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The Big Picture, a regular Bulletin feature both on-line and off, is an in-depth look at selected new titles and trends. See the archive for selections from previous months.

Good Boy, Fergus!

written and illus. by David Shannon

Just about everybody in the children's book world now knows David Shannon's David, who first leapt (sometimes bare-butted) to our attention in No, David (BCCB 9/98) and who has tried adult patience in several subsequent titles. Having chronicled such a willful young human's obstreperous antics, Shannon now turns to an irrepressible West Highland White terrier, Fergus, a formidable character in his own right, but also one who will appeal to a preschooler audience as a creature even less fazed by authority than his human compatriot.

Right from the start, Fergus is obviously an overflowing handful; rather than sauntering out for his morning business when the day begins, he catapults himself after a cat, then develops convenient deafness as his owner calls, calls, CALLS the pup away from an interesting-smelling tree. His day is filled with classic doggy highlights, from the unsuccessful evasion of a bath to a successful begging attempt at the table, from a “walk” that's a high-speed pursuit of a motorcycle to a bout of mischief in the potted plants to a dinner spurned until it's topped with something more tasty, until finally he runs out of gas and falls asleep—on his owner's bed, of course. The text consists entirely of simple dog-understandable communications uttered by Fergus' attentive owner, yet Shannon manages to imbue it with breathless and comedic entreaty—audiences will especially adore the way the page overflows with the owner's repeated pleading commands for Fergus to quit sniffing the tree and come back inside—making this a readaloud that will keep even the squirmier preschoolers' attention.

The text, however, is essentially a soundtrack for the images, playing a plaintive and appropriate second fiddle to the art here: this is All About Fergus, and his owner creeps into the picture only when a convenient scratching hand or victim of an overenthusiastic greeting is needed. The visuals keep Fergus appealing while also conveying his high-voltage character: spiky lines delineate his white coat, and scribbled eyes make him look convincingly manic. In full gallop, he's a mass of windmilling limbs flailing in all directions, perhaps reflecting the Futurist depiction of motion, perhaps simply reflecting the known fact that scrabbling dogs do develop extra legs. He's also capable of fixed purpose, though, as in the sequence of panels where he stares unblinking and unchanged at his eating owner, with only a paw prodding importunately, until the Fergustender inevitably caves. Yet there's more just a funny dog here—the deceptive simplicity of the scrawled lines is counterpointed by splotchy paints that lend a subtly frescoed texture to the backgrounds and planes of color, and cinematically dramatic changes in focus and perspective add to the rollercoaster ride that is life with Fergus.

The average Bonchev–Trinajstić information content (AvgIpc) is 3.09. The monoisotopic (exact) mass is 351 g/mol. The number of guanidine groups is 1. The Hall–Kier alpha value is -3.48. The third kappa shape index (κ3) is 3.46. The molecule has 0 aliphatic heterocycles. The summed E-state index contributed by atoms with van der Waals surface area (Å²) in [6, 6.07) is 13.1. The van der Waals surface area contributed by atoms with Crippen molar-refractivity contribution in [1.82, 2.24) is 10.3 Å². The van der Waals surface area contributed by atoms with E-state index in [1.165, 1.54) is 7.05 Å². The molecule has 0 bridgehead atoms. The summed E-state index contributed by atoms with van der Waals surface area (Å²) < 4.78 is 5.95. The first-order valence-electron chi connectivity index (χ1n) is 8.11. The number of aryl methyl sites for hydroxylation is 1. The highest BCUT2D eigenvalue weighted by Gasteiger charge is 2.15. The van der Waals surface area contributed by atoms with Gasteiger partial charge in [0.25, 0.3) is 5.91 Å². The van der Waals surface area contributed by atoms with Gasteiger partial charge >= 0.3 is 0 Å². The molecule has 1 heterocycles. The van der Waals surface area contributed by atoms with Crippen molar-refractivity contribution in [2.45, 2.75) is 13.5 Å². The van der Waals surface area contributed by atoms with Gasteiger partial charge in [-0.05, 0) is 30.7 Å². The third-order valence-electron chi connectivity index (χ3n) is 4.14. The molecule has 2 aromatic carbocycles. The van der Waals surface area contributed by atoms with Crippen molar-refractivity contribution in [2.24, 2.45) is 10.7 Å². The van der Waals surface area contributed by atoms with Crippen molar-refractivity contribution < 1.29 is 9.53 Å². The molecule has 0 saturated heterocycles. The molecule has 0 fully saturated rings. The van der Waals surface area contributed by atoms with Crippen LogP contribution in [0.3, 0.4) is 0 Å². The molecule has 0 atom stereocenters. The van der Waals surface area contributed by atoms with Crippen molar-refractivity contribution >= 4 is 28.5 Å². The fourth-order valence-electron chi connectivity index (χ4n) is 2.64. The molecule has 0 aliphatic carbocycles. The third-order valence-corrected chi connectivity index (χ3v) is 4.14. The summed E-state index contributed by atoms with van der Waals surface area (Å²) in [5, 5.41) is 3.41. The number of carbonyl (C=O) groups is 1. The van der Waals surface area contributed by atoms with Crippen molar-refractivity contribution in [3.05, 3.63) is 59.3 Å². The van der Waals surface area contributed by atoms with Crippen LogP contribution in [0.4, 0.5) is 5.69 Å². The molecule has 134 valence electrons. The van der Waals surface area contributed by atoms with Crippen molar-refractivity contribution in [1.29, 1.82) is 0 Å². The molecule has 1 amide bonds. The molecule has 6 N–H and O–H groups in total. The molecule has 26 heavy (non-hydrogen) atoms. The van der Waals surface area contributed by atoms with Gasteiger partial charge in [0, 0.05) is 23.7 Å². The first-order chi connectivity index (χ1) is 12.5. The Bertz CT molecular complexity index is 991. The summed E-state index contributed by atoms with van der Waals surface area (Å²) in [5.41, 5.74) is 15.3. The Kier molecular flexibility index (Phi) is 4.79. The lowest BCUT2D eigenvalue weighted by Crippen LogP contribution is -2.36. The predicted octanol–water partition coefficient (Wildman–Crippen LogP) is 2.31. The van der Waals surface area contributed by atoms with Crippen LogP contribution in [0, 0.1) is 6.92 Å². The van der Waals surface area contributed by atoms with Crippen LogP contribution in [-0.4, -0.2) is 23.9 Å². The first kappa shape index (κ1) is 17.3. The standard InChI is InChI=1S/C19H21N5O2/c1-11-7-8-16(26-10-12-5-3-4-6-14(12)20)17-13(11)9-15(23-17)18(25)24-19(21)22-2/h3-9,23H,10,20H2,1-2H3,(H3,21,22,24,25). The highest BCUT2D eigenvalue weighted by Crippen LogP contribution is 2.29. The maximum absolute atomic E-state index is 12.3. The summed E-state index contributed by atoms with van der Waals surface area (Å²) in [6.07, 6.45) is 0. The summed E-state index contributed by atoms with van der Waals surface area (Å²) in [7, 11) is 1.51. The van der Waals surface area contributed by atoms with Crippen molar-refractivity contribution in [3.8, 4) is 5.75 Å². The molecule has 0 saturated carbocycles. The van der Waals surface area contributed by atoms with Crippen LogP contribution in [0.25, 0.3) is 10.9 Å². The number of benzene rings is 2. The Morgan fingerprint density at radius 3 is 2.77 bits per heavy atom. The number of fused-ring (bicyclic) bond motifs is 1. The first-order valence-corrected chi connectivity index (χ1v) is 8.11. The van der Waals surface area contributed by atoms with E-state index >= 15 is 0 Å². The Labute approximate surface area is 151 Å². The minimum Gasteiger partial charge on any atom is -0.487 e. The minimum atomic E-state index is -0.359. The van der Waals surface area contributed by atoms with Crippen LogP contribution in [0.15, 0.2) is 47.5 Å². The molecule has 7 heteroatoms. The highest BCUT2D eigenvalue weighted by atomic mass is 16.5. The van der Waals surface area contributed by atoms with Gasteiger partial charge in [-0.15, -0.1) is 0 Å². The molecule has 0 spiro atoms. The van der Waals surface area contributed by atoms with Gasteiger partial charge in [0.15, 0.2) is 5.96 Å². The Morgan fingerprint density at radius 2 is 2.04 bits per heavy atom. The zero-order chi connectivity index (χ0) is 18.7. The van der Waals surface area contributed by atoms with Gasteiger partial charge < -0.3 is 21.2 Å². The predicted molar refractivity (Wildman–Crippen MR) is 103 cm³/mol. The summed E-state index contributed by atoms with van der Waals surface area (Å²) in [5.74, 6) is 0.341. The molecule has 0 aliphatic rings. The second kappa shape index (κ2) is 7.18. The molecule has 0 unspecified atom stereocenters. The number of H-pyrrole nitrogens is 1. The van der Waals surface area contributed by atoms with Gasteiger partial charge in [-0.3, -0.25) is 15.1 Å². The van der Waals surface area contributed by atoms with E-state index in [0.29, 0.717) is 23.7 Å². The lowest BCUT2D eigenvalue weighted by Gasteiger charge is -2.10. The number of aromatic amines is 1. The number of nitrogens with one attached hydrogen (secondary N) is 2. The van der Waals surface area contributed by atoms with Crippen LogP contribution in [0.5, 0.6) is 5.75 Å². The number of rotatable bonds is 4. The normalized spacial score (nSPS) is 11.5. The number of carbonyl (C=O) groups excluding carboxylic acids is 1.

The comedy here lies not only in the classic canine comedic touchstones of pee puddles and bath avoidance, it's that Fergus has broken the system; he has not only remained uncontained by authority but made authority yield to him, as his indulgent and probably very tired owner repeatedly caves in to tell him “Good boy, Fergus,” despite Fergus' indifference to his owner's directives (ironically, audiences will be paying more attention to Fergus' owner's voice than he does). Youngsters will snicker appreciatively (and perhaps even knowingly) at that outcome, finding in Fergus a hero of domestic freedom as he wreaks canine chaos while retaining the faithful affection of dog's best friend. (See p. 326 for imprint information.)

Deborah Stevenson, Editor

 

 

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Cover image by David Shannon Good Boy, Fergus! © 2006. Used by permission of Blue Sky/ Scholastic Inc.


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This page was last updated on March 1, 2006.


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